A 2,000 year old Roman artifact that a Texas woman purchased at a thrift store for only $35 will be sent back to Germany after an investigation into its origins.
Back in 2018, Laura Young went to an Austin, Texas, Goodwill store and picked up a bust of a Roman that cost $34.99. Little did she know it was an ancient artifact that historians believe Allied soldiers took in Germany during World War II.
“I got it outside in the light,” Young said, reflecting on when she first purchased the statue. “He had chips to the base. He had clear repairs. He looks old. I’ve been to museums. I’ve seen Roman portrait heads before.”
She said that the statue was “pretty dirty” once she found it, and had a worker carry the 52-pound bust out to her car.
According to historians and researchers, the bust is probably the Roman general Drusus Germanicus or Pompey the Great’s son, and was kept in the villa of a Bavarian king. One theory is that during fighting in Aschaffenburg, Germany, near the end of the war, it was taken from the museum where it was kept.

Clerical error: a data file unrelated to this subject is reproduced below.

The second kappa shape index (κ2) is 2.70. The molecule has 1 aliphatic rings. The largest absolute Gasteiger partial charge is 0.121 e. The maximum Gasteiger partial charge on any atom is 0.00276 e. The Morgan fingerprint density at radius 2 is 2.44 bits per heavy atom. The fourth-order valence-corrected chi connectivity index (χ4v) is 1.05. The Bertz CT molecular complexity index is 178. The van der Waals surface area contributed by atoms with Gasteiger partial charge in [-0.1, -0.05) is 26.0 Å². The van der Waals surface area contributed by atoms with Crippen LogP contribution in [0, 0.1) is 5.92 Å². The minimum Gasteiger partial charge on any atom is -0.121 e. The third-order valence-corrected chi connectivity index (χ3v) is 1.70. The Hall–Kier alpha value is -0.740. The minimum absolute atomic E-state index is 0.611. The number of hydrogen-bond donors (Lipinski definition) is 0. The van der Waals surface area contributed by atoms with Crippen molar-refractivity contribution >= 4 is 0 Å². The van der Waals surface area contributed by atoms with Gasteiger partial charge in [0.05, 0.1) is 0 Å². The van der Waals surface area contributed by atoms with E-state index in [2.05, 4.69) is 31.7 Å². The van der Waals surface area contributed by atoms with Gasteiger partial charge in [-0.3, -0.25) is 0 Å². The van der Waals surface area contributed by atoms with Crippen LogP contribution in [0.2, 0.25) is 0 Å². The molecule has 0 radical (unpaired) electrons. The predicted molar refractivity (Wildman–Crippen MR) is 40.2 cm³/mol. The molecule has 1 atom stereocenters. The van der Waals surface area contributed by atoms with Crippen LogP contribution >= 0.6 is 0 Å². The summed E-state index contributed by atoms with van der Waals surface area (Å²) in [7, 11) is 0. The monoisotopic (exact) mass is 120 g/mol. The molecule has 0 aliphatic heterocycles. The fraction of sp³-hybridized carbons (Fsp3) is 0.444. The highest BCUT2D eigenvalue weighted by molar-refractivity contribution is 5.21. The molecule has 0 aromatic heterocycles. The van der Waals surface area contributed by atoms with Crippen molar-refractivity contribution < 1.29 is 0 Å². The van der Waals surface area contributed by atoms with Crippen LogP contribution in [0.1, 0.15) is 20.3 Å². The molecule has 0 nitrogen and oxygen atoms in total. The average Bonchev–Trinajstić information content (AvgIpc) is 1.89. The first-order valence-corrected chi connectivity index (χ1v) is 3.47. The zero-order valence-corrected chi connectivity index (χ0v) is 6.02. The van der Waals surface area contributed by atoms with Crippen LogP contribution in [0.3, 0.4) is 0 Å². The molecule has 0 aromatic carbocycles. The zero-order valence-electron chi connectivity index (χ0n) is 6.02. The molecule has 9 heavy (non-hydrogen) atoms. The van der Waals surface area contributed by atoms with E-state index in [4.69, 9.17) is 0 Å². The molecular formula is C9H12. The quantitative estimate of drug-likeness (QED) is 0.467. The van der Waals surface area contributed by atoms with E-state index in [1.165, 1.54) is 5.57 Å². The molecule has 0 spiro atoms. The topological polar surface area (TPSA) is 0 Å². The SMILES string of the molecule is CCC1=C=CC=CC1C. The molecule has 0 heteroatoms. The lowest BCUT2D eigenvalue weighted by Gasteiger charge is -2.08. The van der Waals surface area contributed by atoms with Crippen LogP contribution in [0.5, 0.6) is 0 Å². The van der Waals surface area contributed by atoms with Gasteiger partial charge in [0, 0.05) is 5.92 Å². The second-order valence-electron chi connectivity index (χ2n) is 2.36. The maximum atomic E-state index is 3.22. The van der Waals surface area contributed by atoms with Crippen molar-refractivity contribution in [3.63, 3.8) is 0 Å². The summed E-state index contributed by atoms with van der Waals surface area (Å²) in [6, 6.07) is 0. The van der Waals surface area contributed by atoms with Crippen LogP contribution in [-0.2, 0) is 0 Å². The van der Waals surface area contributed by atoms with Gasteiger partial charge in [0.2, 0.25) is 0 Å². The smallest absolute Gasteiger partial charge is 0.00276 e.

It will be returned to Bavaria where it will go on display at a museum after negotiations over ownership of the head. However, for the next year, the bust will be able to be seen at the San Antonio Art Museum.
While the investigation into the true nature of the marble bust was ongoing, Young kept the bust in her living room across from the TV.
“It was on a small credenza close to the entryway of our house. Facing the TV. So you could see his reflection in the TV when you’re watching TV,” she said, according to Austin’s NPR station. “Every time you walk into the kitchen, you pass the head. Every time you walk into the house, he greets you. He’s there. He was a constant presence.”
She nicknamed the bust “Dennis,” after a character in the TV sitcom “It’s Always Sunny In Philadelphia.”
“It hurt a little bit. It was bittersweet. Like, it’s nice that there’s a resolution to it and that it’s working out for the best,” she said. “It’ll be a little bittersweet to see him in the museum, but he needs to go home. He wasn’t supposed to be here.”
Questions still exist about how the bust ended up in a Texas Goodwill, but the going theory is that an American soldier took it with him coming back from Europe, though it might have been difficult to take such a large object back discreetly.
This isn’t the first time that Young has picked up something valuable at the thrift store. She previously picked up a Chinese painting worth $63,000 for barely anything.